(b) provides "[a]cceptance by a creditor of a check, draft, or money order marked payment in full' or with language of equivalent condition, in an amount less than the total indebtedness, shall not constitute an accord and satisfaction unless: (1) [a] bona fide dispute or controversy exists as to the amount due; or (2) [s]uch payment is made pursuant to an independent agreement between the creditor and debtor that such payment shall satisfy the debt."
In the instant case, the evidence is uncontroverted that, at the time the instant check was issued, no bona fide dispute or controversy had yet arisen concerning who was to pay the balance of the debt secured by the trade-in vehicle. The parties had simply agreed on the "bottom line figure" to be paid by appellants to appellee. Also there is absolutely no evidence that the check was made pursuant to an "independent agreement" that such payment would satisfy a "former" debt. See OCGA 13-4-101
. We find no error in the refusal of the trial court to give appellants' requested charges on accord and satisfaction.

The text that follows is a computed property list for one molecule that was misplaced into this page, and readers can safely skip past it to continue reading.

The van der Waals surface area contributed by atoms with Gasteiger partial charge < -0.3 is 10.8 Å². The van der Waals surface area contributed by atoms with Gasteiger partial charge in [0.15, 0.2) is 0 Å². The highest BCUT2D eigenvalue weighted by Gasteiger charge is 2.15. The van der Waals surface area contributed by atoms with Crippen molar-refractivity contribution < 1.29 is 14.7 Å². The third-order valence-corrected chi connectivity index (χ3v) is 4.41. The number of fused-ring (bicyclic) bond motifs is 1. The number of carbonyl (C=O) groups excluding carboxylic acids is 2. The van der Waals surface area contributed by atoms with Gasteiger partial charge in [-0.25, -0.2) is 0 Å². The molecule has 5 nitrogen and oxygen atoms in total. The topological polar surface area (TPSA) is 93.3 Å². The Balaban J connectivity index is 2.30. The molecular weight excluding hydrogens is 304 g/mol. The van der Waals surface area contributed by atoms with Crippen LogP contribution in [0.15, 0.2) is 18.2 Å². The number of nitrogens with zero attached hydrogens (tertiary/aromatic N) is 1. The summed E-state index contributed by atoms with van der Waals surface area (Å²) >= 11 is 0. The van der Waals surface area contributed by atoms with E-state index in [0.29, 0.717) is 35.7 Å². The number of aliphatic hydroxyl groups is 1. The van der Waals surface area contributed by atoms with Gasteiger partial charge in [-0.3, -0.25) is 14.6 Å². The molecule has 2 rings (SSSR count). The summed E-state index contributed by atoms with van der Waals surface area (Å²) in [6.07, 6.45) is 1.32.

6. At the conclusion of the charge, the trial court instructed the jury to go to the jury room and determine whether to begin deliberations that afternoon or to wait until the next morning. According to the transcript, the jury returned "shortly," and the foreman informed the court that the jury would like to return in the morning. The foreman then stated, "[W]e've reached a decision, but we would like to deliberate further tomorrow on the exact . . ." At that point, appellants moved for a mistrial on the ground that the jury had apparently reached a verdict without the benefit of the exhibits or pleadings. Appellants' motion was denied, and the court refused to give the jury additional instructions.